Bladder retrainingBBladder retrainingBladder retrainingEnglishUrologySchool age child (5-8 years);Pre-teen (9-12 years);Teen (13-18 years)BladderBladderNon-drug treatmentCaregivers Adult (19+)NA2009-07-29T04:00:00ZCathy Daniels, RN, MS7.0000000000000069.00000000000001069.00000000000Health (A-Z) - ProcedureHealth A-ZBladder retraining can help your child follow a voiding routine, stay dry and avoid accidents.<h2>What is bladder retraining?</h2><p>Learning to follow a bladder routine can help make your child's voiding habit more regular. This can help your child in several ways: </p><ul><li>Your child may avoid wetting and stay dry for a longer time. </li><li>Your child's feelings of having to void frequently and urgently may be less. </li><li>A regular voiding habit can help prevent bladder infections. </li></ul><p>The following instructions are designed to guide you in helping your child retrain their bladder. Other family members may want to use some of these tips as well. </p><div class="asset-video"> <iframe src="https://www.youtube.com/embed/E8Khck8lWak?rel=0" frameborder="0"></iframe> </div><h2>Key points</h2> <ul> <li>Good bladder control means the brain and the bladder are working together. </li> <li>Learning to follow a bladder routine can help make your child's voiding habits more regular and avoid wetting. </li> <li>Retraining your child's bladder takes time, understanding, and patience. </li> </ul><h2>Tips for bladder retraining</h2> <h3>Your child should drink more during the day</h3> <p>Your child should drink more fluids (liquids) during the day. Water is the best clear fluid that your child can drink. It helps to flush the kidneys and bladder naturally. </p> <ul> <li>As well as the milk and juice that your child normally drinks with meals, slowly increase the amount of water. Eventually, your child should drink two litres (eight 8-ounce glasses) of water during the day. </li> <li>Large amounts of fruit juices may irritate your child's bladder. Most fruit juices are acidic. They may cause burning and itching when voiding. Try limiting fruit juice or diluting it with water. </li> <li>You may need to ask your child's teacher to allow your child to drink more during the day. For example, ask the teacher if your child may keep a water bottle on their desk. </li> <li>Your child may need special bathroom privileges at school until they have enough bladder control to go to the bathroom during regular school times. Ask the urology nurse or doctor for a school letter that explains this. </li> </ul> <h3>Your child should not drink much after 6:00 in the evening</h3> <p>Your child should drink most of their fluids between waking up and late afternoon (4:00 to 6:00).</p> <ul> <li>A large amount of fluid in the morning helps to make sure there is enough urine in the bladder. </li> <li>Drinking after 6:00 in the evening may make bedwetting worse. </li> </ul> <h3>Your child should try to void every two to three hours</h3> <p>Your child needs to develop a regular voiding schedule. Encourage your child to try to void every two to three hours, whether they feel the need to or not. </p> <ul> <li>Your child should not hold urine for long periods of time. This may stretch the bladder muscles. </li> <li>You may want to have the voiding schedule match the breaks in your child's school day (morning, mid-morning/recess, noon, mid-afternoon) and afterwards (early evening, late evening). </li> </ul> <h3>Your child should avoid caffeine</h3> <p>Your child should not eat or drink foods and drinks that contain caffeine.</p> <ul> <li>Caffeine may irritate the bladder and cause frequency and urgency in voiding. </li> <li>Common foods and drinks that contain caffeine are colas, Mountain Dew, tea, coffee and chocolate. </li> </ul> <h3>Fibre is important</h3> <p>A <a href="/Article?contentid=964&language=English">high-fibre diet</a> will help your child have a regular bowel routine and avoid <a href="/Article?contentid=6&language=English">constipation</a>.</p> <ul> <li>If your child is constipated, it is more difficult for the bladder to fill up with urine. It is also hard to empty the bladder completely. Constipation is a major contributing factor in children who have urinary tract infections and/or incontinence. </li> <li>Foods that are high in fibre are fruits, vegetables, bran, cereals, whole wheat bread, rice, beans and lentils. </li> </ul> <h3>Your child should do Kegel exercises</h3> <p>Bladder exercises can help to strengthen the muscles around the outlet of the bladder (the urethral sphincter). These exercises are known as Kegel exercises. </p> <ul> <li>To help your child understand this exercise and feel these muscles, ask them to squeeze a ball the size of your fist between their legs, right above their knees. </li> <li>When your child can feel these muscles, he should practice the Kegel exercises when he is not voiding. </li> <li>Your child should practice the Kegel exercises twice a day. To help your child remember, try doing them after something they do every day. For example, your child could do the exercises after breakfast and dinner, or after homework. </li> </ul> <h3>Use a diary or calendar to track your child's progress</h3> <p>A diary or calendar helps to reinforce your child's efforts to retrain the bladder and stay dry. You can use stickers or checkmarks to keep track of when your child voids. </p> <ul> <li>Help your child to make their own calendar. This will help your child develop a daily routine. </li> <li>The stickers and praise help reinforce your child's efforts to stay dry. </li> <li>The diary can also be used to keep track of your child's progress over a period of time, such as six months. </li> </ul> <p>If you have further questions, please speak to your doctor or the urology clinic nurse.</p><h2>Before you start bladder retraining</h2> <p>Retraining your child's bladder takes time, understanding and patience. Create a safe and supportive environment for your child. Together, you are developing strategies to overcome the problem. A relaxed, matter-of-fact approach will help. </p><h2>At SickKids</h2> <p>If your child has been referred to the urology program at SickKids for dysfunctional voiding (including recurrent urinary tract infections, incontinence, urinary frequency, or urinary urgency) and bladder retraining has been suggested, please:</p> <ul> <li>follow this bladder retraining information</li> <li>keep a voiding diary as described</li> </ul> <p>If you have questions or concerns, please contact the Advanced Practice Nurses by calling the urology clinic at 416-813-6661.</p>
Rééducation de la vessieRRééducation de la vessieBladder retrainingFrenchUrologySchool age child (5-8 years);Pre-teen (9-12 years);Teen (13-18 years)BladderBladderNon-drug treatmentCaregivers Adult (19+)NA2009-07-29T04:00:00ZCathy Daniels, RN, MS7.0000000000000069.00000000000001069.00000000000Health (A-Z) - ProcedureHealth A-Z<p>La rééducation de la vessie peut aider votre enfant à suivre une routine pour vider sa vessie.<br></p><h2>En quoi consiste la rééducation de la vessie?</h2> <p>En apprenant à suivre une routine pour vider sa vessie, les habitudes de votre enfant peuvent devenir plus régulières. Cela peut aider votre enfant de plusieurs façons :</p> <ul><li>éviter qu'il urine de façon involontaire et faire ainsi en sorte qu'il reste plus longtemps au sec,</li> <li>diminuer la sensation d'avoir besoin d'uriner fréquemment et de toute urgence,</li> <li>éviter les infections urinaires en s'habituant à uriner régulièrement.</li></ul> <p>Les instructions qui suivent visent à vous guider pour aider votre enfant à rééduquer sa vessie. D'autres membres de la famille voudront peut-être aussi suivre ces conseils.</p><h2>À retenir</h2> <ul><li>Un bon contrôle de la vessie signifie que le cerveau et la vessie travaillent ensemble.</li> <li>En suivant une routine, votre enfant peut adopter des habitudes plus régulières pour vider sa vessie et éviter ainsi les accidents.</li> <li>Il faut du temps, de la compréhension et de la patience pour rééduquer la vessie de votre enfant.</li></ul> <h2>Conseils pour la rééducation de la vessie</h2> <h3>Votre enfant doit boire beaucoup pendant la journée</h3> <p>Votre enfant doit boire beaucoup de liquides pendant la journée. L'eau est le meilleur liquide clair que votre enfant puisse boire; elle permet de rincer les reins et la vessie naturellement.</p> <ul><li>En plus du lait et du jus que votre enfant boit normalement pendant les repas, augmentez graduellement la quantité d'eau consommée. Idéalement, votre enfant devrait arriver à consommer 2 litres (huit verres de 8 onces ou 250 mL) d'eau par jour.</li> <li>De grandes quantités de jus de fruits risquent d'irriter la vessie de votre enfant. La plupart des jus sont acides et ils peuvent entraîner des sensations de brûlure et de picotement. Essayez de limiter la consommation de jus de fruits ou diluez-les avec de l'eau.</li> <li>Vous devrez peut-être demander à l'enseignant ou à l'enseignante de votre enfant de lui permettre de boire souvent pendant la journée. Par exemple, vous pouvez lui demander si votre enfant pourrait garder une bouteille d'eau sur son bureau.</li> <li>À l'école, votre enfant aura peut-être besoin de privilèges spéciaux pour l'autoriser à aller souvent à la toilette jusqu'à ce qu'il puisse contrôler suffisamment sa vessie pour y aller au moment prévu à l'école. Demandez à l'infirmier ou à l'urologue de vous fournir à l'intention de l'école une lettre expliquant ce qui se passe.</li></ul> <h3>Votre enfant ne devrait pas boire beaucoup après 18h00</h3> <p>Votre enfant devrait boire la plus grande partie de ses liquides entre son réveil et la fin de l'après-midi (entre 16h00 et 18h00).</p> <ul><li>Boire une grande quantité de liquide le matin permet de s'assurer qu'il y a suffisamment d'urine dans la vessie.</li> <li>Si votre enfant boit après 18h00, cela pourrait augmenter les risques qu'il urine pendant son sommeil.</li></ul> <h3>Votre enfant devrait essayer d'uriner toutes les 2 ou 3 heures</h3> <p>Votre enfant doit adopter un horaire régulier où il va à la toilette. Encouragez-le à essayer d'uriner toutes les 2 ou 3 heures, qu'il en ait envie ou pas.</p> <ul><li>Votre enfant ne devrait pas garder d'urine dans sa vessie pendant de longues périodes. Cela risque de détendre les muscles de sa vessie.</li> <li>Vous voudrez peut-être faire en sorte que son horaire pour aller uriner corresponde le plus possible aux pauses de sa journée de classe (le matin, en milieu de matinée ou à la récréation, le midi, en milieu d'après-midi) et une fois rentré (tôt dans la soirée, en fin de soirée).</li></ul> <h3>Votre enfant devrait éviter la caféine</h3> <p>Votre enfant ne devrait ni boire ni manger quoique ce soit qui contient de la caféine.</p> <ul><li>La caféine risque d'irriter la vessie et entraîner un besoin d'uriner fréquent et urgent.</li> <li>Les boissons et aliments courants qui contiennent de la caféine sont les colas, la boisson Mountain Dew, le thé, le café et le chocolat.</li></ul> <h3>La consommation de fibres est importante</h3> <p>Un régime à haute teneur en fibres aidera votre enfant à aller régulièrement à la selle et à éviter la constipation.</p> <ul><li>Si votre enfant est constipé, la vessie a plus de mal à se remplir d'urine, et il est difficile de vider complètement la vessie. La constipation est un facteur important chez les enfants qui ont des infections urinaires ou qui ont des problèmes d'incontinence.</li> <li>Les aliments qui suivent ont une teneur élevée en fibres : les fruits, les légumes, le son, les céréales, le pain de blé entier, le riz, les haricots et les lentilles.</li></ul> <h3>Votre enfant devrait faire des exercices de Kegel</h3> <p>Des exercices pour la vessie peuvent contribuer à renforcer les muscles autour de l'orifice d'évacuation de la vessie (le sphincter de l'urètre). Ces exercices s'appellent les exercices de Kegel.</p> <ul><li>Pour aider votre enfant à comprendre ces exercices et à bien sentir ces muscles, demandez-lui de serrer une balle de la taille de votre poing entre ses jambes, juste au-dessus de ses genoux.</li> <li>Lorsque votre enfant parvient à sentir ces muscles, il devrait pratiquer les exercices de Kegel lorsqu'il n'a pas besoin d'uriner.</li> <li>Votre enfant devrait pratiquer les exercices de Kegel 2 fois par jour. Pour aider votre enfant à s'en souvenir, essayer de les lui faire faire après une activité qu'il fait tous les jours. Par exemple, votre enfant pourrait faire ces exercices après le déjeuner ou le dîner, ou après ses devoirs.</li></ul> <h3>Tenez un journal ou utilisez un calendrier pour noter les progrès de votre enfant</h3> <p>L'utilisation d'un journal ou d'un calendrier permet de souligner les efforts faits par votre enfant afin de rééduquer sa vessie et d'éviter les pertes urinaires. Vous pouvez utiliser des autocollants ou faire des croix pour indiquer les moments où votre enfant vide sa vessie.</p> <ul><li>Aidez votre enfant à faire son propre calendrier. Cela l'aidera à adopter une routine quotidienne.</li> <li>Les autocollants et les encouragements l'aideront à éviter les accidents et à uriner involontairement.</li> <li>Le journal peut également servir à suivre le progrès de votre enfant pendant une période de temps définie, par exemple, 6 mois.</li></ul> <p>Si vous avez des questions, veuillez les poser à votre médecin ou à l'infirmier de la clinique d'urologie.</p> <h2>Avant de commencer la rééducation de la vessie</h2> <p>Pour rééduquer la vessie de votre enfant, il faudra du temps, de la compréhension et de la patience. Commencez par créer un environnement sûr et encourageant. Vous développerez ensemble des stratégies pour résoudre le problème. Une attitude détendue et une approche concrète seront utiles.</p><h2>À l'hôpital SickKids</h2><p>Si votre enfant a été référé au programme d'urologie de l'hôpital SickKids pour un problème de miction (action d'uriner), y compris des infections récurrentes des voies urinaires, de l'incontinence, des problèmes de fréquence urinaire ou d'urgence urinaire, et qu'on recommande une rééducation de la vessie, veuillez :</p><ul><li>suivre les renseignements ci-inclus sur la rééducation de la vessie,</li><li>conserver un journal des mictions tel que décrit.</li></ul> <p>Si vous avez des questions ou des préoccupations, veuillez communiquer avec les infirmiers exerçant à un niveau avancé en appelant la clinique d'urologie au 416-813-6661.</p>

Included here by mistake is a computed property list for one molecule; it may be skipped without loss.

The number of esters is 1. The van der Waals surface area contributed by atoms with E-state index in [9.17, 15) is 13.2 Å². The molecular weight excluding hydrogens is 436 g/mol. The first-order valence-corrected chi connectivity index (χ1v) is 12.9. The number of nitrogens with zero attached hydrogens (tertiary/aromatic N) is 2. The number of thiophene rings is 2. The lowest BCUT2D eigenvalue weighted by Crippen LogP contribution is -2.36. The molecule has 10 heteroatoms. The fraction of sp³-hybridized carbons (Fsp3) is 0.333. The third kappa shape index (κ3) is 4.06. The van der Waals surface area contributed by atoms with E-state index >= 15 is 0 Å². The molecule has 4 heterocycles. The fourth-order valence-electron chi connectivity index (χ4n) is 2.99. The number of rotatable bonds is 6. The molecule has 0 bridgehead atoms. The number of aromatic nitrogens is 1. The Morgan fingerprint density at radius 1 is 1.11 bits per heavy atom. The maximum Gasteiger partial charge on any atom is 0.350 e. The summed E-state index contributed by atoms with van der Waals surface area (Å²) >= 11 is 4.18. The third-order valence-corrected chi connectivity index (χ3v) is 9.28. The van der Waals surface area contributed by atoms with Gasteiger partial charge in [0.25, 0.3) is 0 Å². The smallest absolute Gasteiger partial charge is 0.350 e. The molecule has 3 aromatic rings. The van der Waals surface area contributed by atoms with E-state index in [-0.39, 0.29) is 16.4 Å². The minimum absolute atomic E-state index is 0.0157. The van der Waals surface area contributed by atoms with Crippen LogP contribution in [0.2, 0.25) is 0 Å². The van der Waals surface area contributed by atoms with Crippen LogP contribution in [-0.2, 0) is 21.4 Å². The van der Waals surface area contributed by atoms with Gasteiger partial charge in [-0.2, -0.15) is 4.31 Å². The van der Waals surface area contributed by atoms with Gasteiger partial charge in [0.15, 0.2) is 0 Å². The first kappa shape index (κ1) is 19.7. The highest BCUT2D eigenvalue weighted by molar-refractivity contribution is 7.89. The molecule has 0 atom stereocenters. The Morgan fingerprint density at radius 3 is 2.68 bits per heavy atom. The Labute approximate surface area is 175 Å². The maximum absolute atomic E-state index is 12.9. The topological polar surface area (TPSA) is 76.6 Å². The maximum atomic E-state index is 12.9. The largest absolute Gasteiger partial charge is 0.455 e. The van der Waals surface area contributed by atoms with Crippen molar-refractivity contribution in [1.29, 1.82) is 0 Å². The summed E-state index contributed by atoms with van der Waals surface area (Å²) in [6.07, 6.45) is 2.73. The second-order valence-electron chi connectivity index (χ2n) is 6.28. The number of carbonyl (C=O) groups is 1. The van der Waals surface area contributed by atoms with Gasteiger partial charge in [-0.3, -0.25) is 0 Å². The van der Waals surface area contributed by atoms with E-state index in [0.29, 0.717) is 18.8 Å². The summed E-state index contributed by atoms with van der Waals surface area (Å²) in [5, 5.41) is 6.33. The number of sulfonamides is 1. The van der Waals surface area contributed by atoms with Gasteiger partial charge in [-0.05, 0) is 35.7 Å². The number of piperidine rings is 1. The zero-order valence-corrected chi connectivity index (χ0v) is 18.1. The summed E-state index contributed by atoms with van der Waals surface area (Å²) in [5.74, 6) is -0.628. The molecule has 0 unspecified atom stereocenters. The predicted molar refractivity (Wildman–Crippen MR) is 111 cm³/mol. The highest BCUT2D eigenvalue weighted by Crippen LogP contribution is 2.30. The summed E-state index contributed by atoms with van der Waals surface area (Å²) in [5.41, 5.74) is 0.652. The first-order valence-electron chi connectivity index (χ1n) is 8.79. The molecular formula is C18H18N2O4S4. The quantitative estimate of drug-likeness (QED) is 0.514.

Bladder retraining49.0000000000000Bladder retrainingBladder retrainingBEnglishUrologySchool age child (5-8 years);Pre-teen (9-12 years);Teen (13-18 years)BladderBladderNon-drug treatmentCaregivers Adult (19+)NA2009-07-29T04:00:00ZCathy Daniels, RN, MS7.0000000000000069.00000000000001069.00000000000Health (A-Z) - ProcedureHealth A-ZBladder retraining can help your child follow a voiding routine, stay dry and avoid accidents.<h2>What is bladder retraining?</h2><p>Learning to follow a bladder routine can help make your child's voiding habit more regular. This can help your child in several ways: </p><ul><li>Your child may avoid wetting and stay dry for a longer time. </li><li>Your child's feelings of having to void frequently and urgently may be less. </li><li>A regular voiding habit can help prevent bladder infections. </li></ul><p>The following instructions are designed to guide you in helping your child retrain their bladder. Other family members may want to use some of these tips as well. </p><div class="asset-video"> <iframe src="https://www.youtube.com/embed/E8Khck8lWak?rel=0" frameborder="0"></iframe> </div><h2>How does the bladder work?</h2><p>A baby does not decide when to empty, or void, their bladder; when it is full, the bladder empties. As children grow, they learn to control their bladders.</p><p>Good <a href="https://pie.med.utoronto.ca/htbw/module.html?module=bladder-child">bladder control</a> means that the brain and the bladder work together. The bladder tells the brain that it is getting full, and the brain decides to find a bathroom and empty the bladder.</p><p>Most children are able to control their bladders completely by the age of seven years, but some children need more help.</p><p>Poor bladder control can result in:<br></p><ul><li>urinary frequency, when a child needs to void many times during the day</li><li>urinary urgency, which is a sudden, almost uncontrollable need to void</li><li>urinary incontinence, when a child voids without meaning to</li></ul><p>If your child cannot control their bladder, they may have <a href="/Article?contentid=16&language=English">accidents (wetting)</a> during the day and at night. This can be embarrassing and frustrating for your child and for you.</p> <figure><span class="asset-image-title">Bladder control in babies and </span> <span class="asset-image-title"> </span><span class="asset-image-title">children</span><img src="https://assets.aboutkidshealth.ca/akhassets/bladder_control_baby_vs_child_MED_ILL_EN.png" alt="" /><figcaption class="asset-image-caption">In</figcaption><figcaption class="asset-image-caption"> babies, urination is controlled by a simple reflex arc involving messages from the spinal cord, not the brain. In children, urination is controlled by the brain.</figcaption></figure><h2>Key points</h2> <ul> <li>Good bladder control means the brain and the bladder are working together. </li> <li>Learning to follow a bladder routine can help make your child's voiding habits more regular and avoid wetting. </li> <li>Retraining your child's bladder takes time, understanding, and patience. </li> </ul><h2>Tips for bladder retraining</h2> <h3>Your child should drink more during the day</h3> <p>Your child should drink more fluids (liquids) during the day. Water is the best clear fluid that your child can drink. It helps to flush the kidneys and bladder naturally. </p> <ul> <li>As well as the milk and juice that your child normally drinks with meals, slowly increase the amount of water. Eventually, your child should drink two litres (eight 8-ounce glasses) of water during the day. </li> <li>Large amounts of fruit juices may irritate your child's bladder. Most fruit juices are acidic. They may cause burning and itching when voiding. Try limiting fruit juice or diluting it with water. </li> <li>You may need to ask your child's teacher to allow your child to drink more during the day. For example, ask the teacher if your child may keep a water bottle on their desk. </li> <li>Your child may need special bathroom privileges at school until they have enough bladder control to go to the bathroom during regular school times. Ask the urology nurse or doctor for a school letter that explains this. </li> </ul> <h3>Your child should not drink much after 6:00 in the evening</h3> <p>Your child should drink most of their fluids between waking up and late afternoon (4:00 to 6:00).</p> <ul> <li>A large amount of fluid in the morning helps to make sure there is enough urine in the bladder. </li> <li>Drinking after 6:00 in the evening may make bedwetting worse. </li> </ul> <h3>Your child should try to void every two to three hours</h3> <p>Your child needs to develop a regular voiding schedule. Encourage your child to try to void every two to three hours, whether they feel the need to or not. </p> <ul> <li>Your child should not hold urine for long periods of time. This may stretch the bladder muscles. </li> <li>You may want to have the voiding schedule match the breaks in your child's school day (morning, mid-morning/recess, noon, mid-afternoon) and afterwards (early evening, late evening). </li> </ul> <h3>Your child should avoid caffeine</h3> <p>Your child should not eat or drink foods and drinks that contain caffeine.</p> <ul> <li>Caffeine may irritate the bladder and cause frequency and urgency in voiding. </li> <li>Common foods and drinks that contain caffeine are colas, Mountain Dew, tea, coffee and chocolate. </li> </ul> <h3>Fibre is important</h3> <p>A <a href="/Article?contentid=964&language=English">high-fibre diet</a> will help your child have a regular bowel routine and avoid <a href="/Article?contentid=6&language=English">constipation</a>.</p> <ul> <li>If your child is constipated, it is more difficult for the bladder to fill up with urine. It is also hard to empty the bladder completely. Constipation is a major contributing factor in children who have urinary tract infections and/or incontinence. </li> <li>Foods that are high in fibre are fruits, vegetables, bran, cereals, whole wheat bread, rice, beans and lentils. </li> </ul> <h3>Your child should do Kegel exercises</h3> <p>Bladder exercises can help to strengthen the muscles around the outlet of the bladder (the urethral sphincter). These exercises are known as Kegel exercises. </p> <ul> <li>To help your child understand this exercise and feel these muscles, ask them to squeeze a ball the size of your fist between their legs, right above their knees. </li> <li>When your child can feel these muscles, he should practice the Kegel exercises when he is not voiding. </li> <li>Your child should practice the Kegel exercises twice a day. To help your child remember, try doing them after something they do every day. For example, your child could do the exercises after breakfast and dinner, or after homework. </li> </ul> <h3>Use a diary or calendar to track your child's progress</h3> <p>A diary or calendar helps to reinforce your child's efforts to retrain the bladder and stay dry. You can use stickers or checkmarks to keep track of when your child voids. </p> <ul> <li>Help your child to make their own calendar. This will help your child develop a daily routine. </li> <li>The stickers and praise help reinforce your child's efforts to stay dry. </li> <li>The diary can also be used to keep track of your child's progress over a period of time, such as six months. </li> </ul> <p>If you have further questions, please speak to your doctor or the urology clinic nurse.</p><h2>Before you start bladder retraining</h2> <p>Retraining your child's bladder takes time, understanding and patience. Create a safe and supportive environment for your child. Together, you are developing strategies to overcome the problem. A relaxed, matter-of-fact approach will help. </p><h2>At SickKids</h2> <p>If your child has been referred to the urology program at SickKids for dysfunctional voiding (including recurrent urinary tract infections, incontinence, urinary frequency, or urinary urgency) and bladder retraining has been suggested, please:</p> <ul> <li>follow this bladder retraining information</li> <li>keep a voiding diary as described</li> </ul> <p>If you have questions or concerns, please contact the Advanced Practice Nurses by calling the urology clinic at 416-813-6661.</p>https://assets.aboutkidshealth.ca/akhassets/bladder_control_baby_vs_child_MED_ILL_EN.pngBladder retraining